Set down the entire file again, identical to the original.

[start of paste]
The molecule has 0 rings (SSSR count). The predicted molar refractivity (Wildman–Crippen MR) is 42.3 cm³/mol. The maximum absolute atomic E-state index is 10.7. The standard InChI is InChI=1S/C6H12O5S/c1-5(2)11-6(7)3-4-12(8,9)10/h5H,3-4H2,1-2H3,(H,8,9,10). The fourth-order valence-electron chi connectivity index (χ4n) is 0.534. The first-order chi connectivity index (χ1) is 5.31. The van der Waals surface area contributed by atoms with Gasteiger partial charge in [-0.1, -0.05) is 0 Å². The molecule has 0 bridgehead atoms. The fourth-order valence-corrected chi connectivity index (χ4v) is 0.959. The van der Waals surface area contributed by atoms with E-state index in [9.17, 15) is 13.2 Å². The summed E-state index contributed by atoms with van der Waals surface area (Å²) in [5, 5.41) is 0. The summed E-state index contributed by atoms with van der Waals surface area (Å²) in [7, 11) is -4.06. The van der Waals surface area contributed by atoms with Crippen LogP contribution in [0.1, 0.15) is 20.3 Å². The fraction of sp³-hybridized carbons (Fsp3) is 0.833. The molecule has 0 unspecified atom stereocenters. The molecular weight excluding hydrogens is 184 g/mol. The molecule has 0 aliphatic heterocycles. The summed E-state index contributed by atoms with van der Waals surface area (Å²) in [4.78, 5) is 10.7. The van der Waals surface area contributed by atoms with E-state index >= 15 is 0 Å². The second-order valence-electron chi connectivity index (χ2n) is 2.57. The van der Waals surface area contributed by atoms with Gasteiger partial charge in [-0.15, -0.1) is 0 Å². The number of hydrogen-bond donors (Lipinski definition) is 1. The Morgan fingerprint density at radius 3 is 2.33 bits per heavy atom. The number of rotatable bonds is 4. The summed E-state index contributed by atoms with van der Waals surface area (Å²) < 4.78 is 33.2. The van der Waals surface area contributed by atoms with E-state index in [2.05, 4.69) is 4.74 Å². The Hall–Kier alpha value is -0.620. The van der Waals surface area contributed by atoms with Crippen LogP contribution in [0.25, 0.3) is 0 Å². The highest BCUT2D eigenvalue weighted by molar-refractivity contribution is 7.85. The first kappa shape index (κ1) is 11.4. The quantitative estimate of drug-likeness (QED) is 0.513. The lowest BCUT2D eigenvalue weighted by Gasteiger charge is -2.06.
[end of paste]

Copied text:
The molecule has 0 rings (SSSR count). The predicted molar refractivity (Wildman–Crippen MR) is 42.3 cm³/mol. The maximum absolute atomic E-state index is 10.7. The standard InChI is InChI=1S/C6H12O5S/c1-5(2)11-6(7)3-4-12(8,9)10/h5H,3-4H2,1-2H3,(H,8,9,10). The fourth-order valence-electron chi connectivity index (χ4n) is 0.534. The first-order chi connectivity index (χ1) is 5.31. The van der Waals surface area contributed by atoms with Gasteiger partial charge in [-0.1, -0.05) is 0 Å². The molecule has 0 bridgehead atoms. The fourth-order valence-corrected chi connectivity index (χ4v) is 0.959. The van der Waals surface area contributed by atoms with E-state index in [9.17, 15) is 13.2 Å². The summed E-state index contributed by atoms with van der Waals surface area (Å²) in [5, 5.41) is 0. The summed E-state index contributed by atoms with van der Waals surface area (Å²) in [7, 11) is -4.06. The van der Waals surface area contributed by atoms with Crippen LogP contribution in [0.1, 0.15) is 20.3 Å². The fraction of sp³-hybridized carbons (Fsp3) is 0.833. The molecule has 0 unspecified atom stereocenters. The molecular weight excluding hydrogens is 184 g/mol. The molecule has 0 aliphatic heterocycles. The summed E-state index contributed by atoms with van der Waals surface area (Å²) in [4.78, 5) is 10.7. The van der Waals surface area contributed by atoms with E-state index >= 15 is 0 Å². The second-order valence-electron chi connectivity index (χ2n) is 2.57. The van der Waals surface area contributed by atoms with Gasteiger partial charge in [-0.15, -0.1) is 0 Å². The number of hydrogen-bond donors (Lipinski definition) is 1. The Morgan fingerprint density at radius 3 is 2.33 bits per heavy atom. The number of rotatable bonds is 4. The summed E-state index contributed by atoms with van der Waals surface area (Å²) < 4.78 is 33.2. The van der Waals surface area contributed by atoms with E-state index in [2.05, 4.69) is 4.74 Å². The Hall–Kier alpha value is -0.620. The van der Waals surface area contributed by atoms with Crippen LogP contribution in [0.25, 0.3) is 0 Å². The highest BCUT2D eigenvalue weighted by molar-refractivity contribution is 7.85. The first kappa shape index (κ1) is 11.4. The quantitative estimate of drug-likeness (QED) is 0.513. The lowest BCUT2D eigenvalue weighted by Gasteiger charge is -2.06.